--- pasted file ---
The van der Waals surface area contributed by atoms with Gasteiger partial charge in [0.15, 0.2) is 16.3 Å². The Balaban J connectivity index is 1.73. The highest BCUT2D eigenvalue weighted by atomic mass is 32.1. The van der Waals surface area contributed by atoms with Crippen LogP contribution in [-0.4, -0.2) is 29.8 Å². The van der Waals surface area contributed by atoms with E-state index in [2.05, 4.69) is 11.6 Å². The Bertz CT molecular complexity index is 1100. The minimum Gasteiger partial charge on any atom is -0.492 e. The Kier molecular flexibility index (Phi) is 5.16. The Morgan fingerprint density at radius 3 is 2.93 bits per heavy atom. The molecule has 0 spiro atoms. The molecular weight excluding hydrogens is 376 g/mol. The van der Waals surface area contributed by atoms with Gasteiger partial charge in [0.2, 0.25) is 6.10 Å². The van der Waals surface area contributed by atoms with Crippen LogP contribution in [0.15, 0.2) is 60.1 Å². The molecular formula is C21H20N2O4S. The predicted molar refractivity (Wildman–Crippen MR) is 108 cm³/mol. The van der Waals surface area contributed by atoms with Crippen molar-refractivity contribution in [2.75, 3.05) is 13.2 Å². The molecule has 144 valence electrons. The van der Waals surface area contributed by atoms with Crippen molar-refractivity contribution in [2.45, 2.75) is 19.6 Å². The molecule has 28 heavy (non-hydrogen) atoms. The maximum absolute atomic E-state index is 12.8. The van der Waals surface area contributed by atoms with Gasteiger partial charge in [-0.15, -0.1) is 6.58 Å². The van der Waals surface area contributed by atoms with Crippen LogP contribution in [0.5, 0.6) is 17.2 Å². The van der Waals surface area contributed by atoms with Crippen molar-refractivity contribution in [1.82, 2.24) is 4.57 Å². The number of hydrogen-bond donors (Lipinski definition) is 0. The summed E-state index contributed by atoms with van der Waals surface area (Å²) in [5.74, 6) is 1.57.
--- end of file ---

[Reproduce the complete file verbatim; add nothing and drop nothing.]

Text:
The van der Waals surface area contributed by atoms with Gasteiger partial charge in [0.15, 0.2) is 16.3 Å². The Balaban J connectivity index is 1.73. The highest BCUT2D eigenvalue weighted by atomic mass is 32.1. The van der Waals surface area contributed by atoms with Crippen LogP contribution in [-0.4, -0.2) is 29.8 Å². The van der Waals surface area contributed by atoms with E-state index in [2.05, 4.69) is 11.6 Å². The Bertz CT molecular complexity index is 1100. The minimum Gasteiger partial charge on any atom is -0.492 e. The Kier molecular flexibility index (Phi) is 5.16. The Morgan fingerprint density at radius 3 is 2.93 bits per heavy atom. The molecule has 0 spiro atoms. The molecular weight excluding hydrogens is 376 g/mol. The van der Waals surface area contributed by atoms with Gasteiger partial charge in [0.2, 0.25) is 6.10 Å². The van der Waals surface area contributed by atoms with Crippen LogP contribution in [0.15, 0.2) is 60.1 Å². The molecular formula is C21H20N2O4S. The predicted molar refractivity (Wildman–Crippen MR) is 108 cm³/mol. The van der Waals surface area contributed by atoms with Crippen molar-refractivity contribution in [2.75, 3.05) is 13.2 Å². The molecule has 144 valence electrons. The van der Waals surface area contributed by atoms with Crippen molar-refractivity contribution in [2.45, 2.75) is 19.6 Å². The molecule has 28 heavy (non-hydrogen) atoms. The maximum absolute atomic E-state index is 12.8. The van der Waals surface area contributed by atoms with Gasteiger partial charge in [-0.15, -0.1) is 6.58 Å². The van der Waals surface area contributed by atoms with Crippen LogP contribution in [0.5, 0.6) is 17.2 Å². The van der Waals surface area contributed by atoms with Crippen molar-refractivity contribution in [1.82, 2.24) is 4.57 Å². The number of hydrogen-bond donors (Lipinski definition) is 0. The summed E-state index contributed by atoms with van der Waals surface area (Å²) in [5.74, 6) is 1.57.